- Not enactedThe President has not signed this bill
- The senate has not voted
Committee on Banking, Housing, and Urban Affairs
- senate Committees
- The house has not voted
Committee on Financial ServicesIntroducedMarch 12th, 2019
- house Committees
What is House Bill H.R. 1690?
Cost of House Bill H.R. 1690
In-Depth: Rep. Jesús “Chuy” García (D-IL) introduced this bill to provide carbon monoxide detectors in Dept. of Housing and Urban Development (HUD) housing units:
“I am proud to introduce this straightforward, life-saving legislation, the Safe Housing for Families Act, alongside Rep. Cunningham (SC-01) and U.S. Senator Kamala Harris (D-CA). No one living in America, especially those in federal, public housing, should have to worry if they will die from carbon monoxide poisoning in their own homes. Nearly half of states, including Illinois, already require carbon monoxide monitors in residential units and the Safe Housing for Families Act ensures that those living in public housing, often communities of color, the elderly, and the economically disadvantaged, are protected from carbon monoxide poisoning.”
After this bill unanimously passed the House Financial Services Committee, Rep. García added, “No one should die in public housing because of our government’s failure to protect them with the simple installation of an inexpensive carbon monoxide detector.”
Sen. Kamala Harris (D-CA), sponsor of this bill’s Senate companion and a candidate for the 2020 Democratic presidential nomination, adds:
“Housing is a human right. The federal government has an obligation to ensure that residents of public housing can raise their families in a safe and healthy environment. These are preventable tragedies. We must act now to get carbon monoxide detectors in HUD housing to protect the health and wellbeing of the millions who reside there.”
HUD Secretary Ben Carson has spoken favorably about this bill, as it expedites and funds a proposed rule announced he announced in April requiring carbon monoxide detectors to be installed on HUD housing. As an agency, HUD has acknowledged that cCongressional action is needed to implement the rule change quickly.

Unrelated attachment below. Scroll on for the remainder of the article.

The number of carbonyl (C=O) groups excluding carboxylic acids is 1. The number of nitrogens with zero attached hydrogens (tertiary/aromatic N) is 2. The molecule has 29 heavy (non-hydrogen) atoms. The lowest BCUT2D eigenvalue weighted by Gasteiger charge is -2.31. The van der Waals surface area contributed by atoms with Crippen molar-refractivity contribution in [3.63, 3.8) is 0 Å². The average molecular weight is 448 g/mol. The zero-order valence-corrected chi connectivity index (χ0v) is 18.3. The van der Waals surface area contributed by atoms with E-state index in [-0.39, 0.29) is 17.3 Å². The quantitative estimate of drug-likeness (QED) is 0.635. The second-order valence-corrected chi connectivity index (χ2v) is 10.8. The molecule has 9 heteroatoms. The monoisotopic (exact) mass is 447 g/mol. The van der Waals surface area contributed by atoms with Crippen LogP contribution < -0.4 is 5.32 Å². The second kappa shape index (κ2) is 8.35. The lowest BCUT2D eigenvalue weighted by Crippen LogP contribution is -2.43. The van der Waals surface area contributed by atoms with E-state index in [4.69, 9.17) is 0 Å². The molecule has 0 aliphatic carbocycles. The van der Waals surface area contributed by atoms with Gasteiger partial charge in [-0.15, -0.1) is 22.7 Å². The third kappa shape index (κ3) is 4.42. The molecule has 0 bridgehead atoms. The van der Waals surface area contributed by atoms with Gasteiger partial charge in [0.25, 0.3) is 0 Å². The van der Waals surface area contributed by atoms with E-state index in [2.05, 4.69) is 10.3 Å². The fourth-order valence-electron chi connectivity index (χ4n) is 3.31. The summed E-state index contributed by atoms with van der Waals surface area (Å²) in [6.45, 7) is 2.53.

In a March 11, 2019 letter to HUD Secretary Carson, the National Housing Law Project, Public Justice Center, National Low Income Housing Coalition and a range of other housing and poverty advocacy organizations called on HUD to set standards to protect families from carbon monoxide exposure.
This legislation unanimously passed the House Financial Services Committee with the support of 29 Democratic House cosponsors. Its Senate companion, sponsored by Sen. Kamala Harris (D-CA), has one cosponsor, Sen. Richard Blumenthal (D-CT).
Of Note: The Centers for Disease Control and Prevention (CDC) reports that over 400 people die of carbon monoxide poisoning in the U.S. every year. This includes 11 deaths from in HUD housing from 2003-March 2019, as reported by NBC News.
All rental housing subsidized by HUD is required to have smoke detectors; but the same rule doesn’t apply to federal government housing. After two residents died in the HUD-owned Allen Benedict Court public housing complex in Columbia, South Carolina on January 17, 2019, inspectors found high levels of carbon monoxide and natural gas in all 26 buildings at the complex, missing and broken smoke alarms, exposed wires, cockroach infestations, damaged ceilings, and a “high volume of rodent droppings.”
A HUD spokesman, Brian Sullivan, described the deaths as a tragedy and said the agency was considering changes to the entire HUD building inspection process, including new requirements related to carbon monoxide, as a result. However, he also suggested that focusing on HUD’s role was misguided, arguing that “[i]t is easier to pin the tail on the federal donkey than to hold the actual housing providers accountable for what goes on in the buildings.”
- Sponsoring Rep. Jesús “Chuy” García (D-IL) Press Release
- Sponsoring Rep. Jesús “Chuy” García (D-IL) Press Release After Committee Passage
- Senate Sponsor Sen. Kamala Harris (D-CA) Press Release
- CBO Cost Estimate
- National Housing Law Project & Others Letter (In Favor in Principle)
- NBC News (Context)
Summary by Lorelei Yang(Photo Credit: iStockphoto.com / sturti)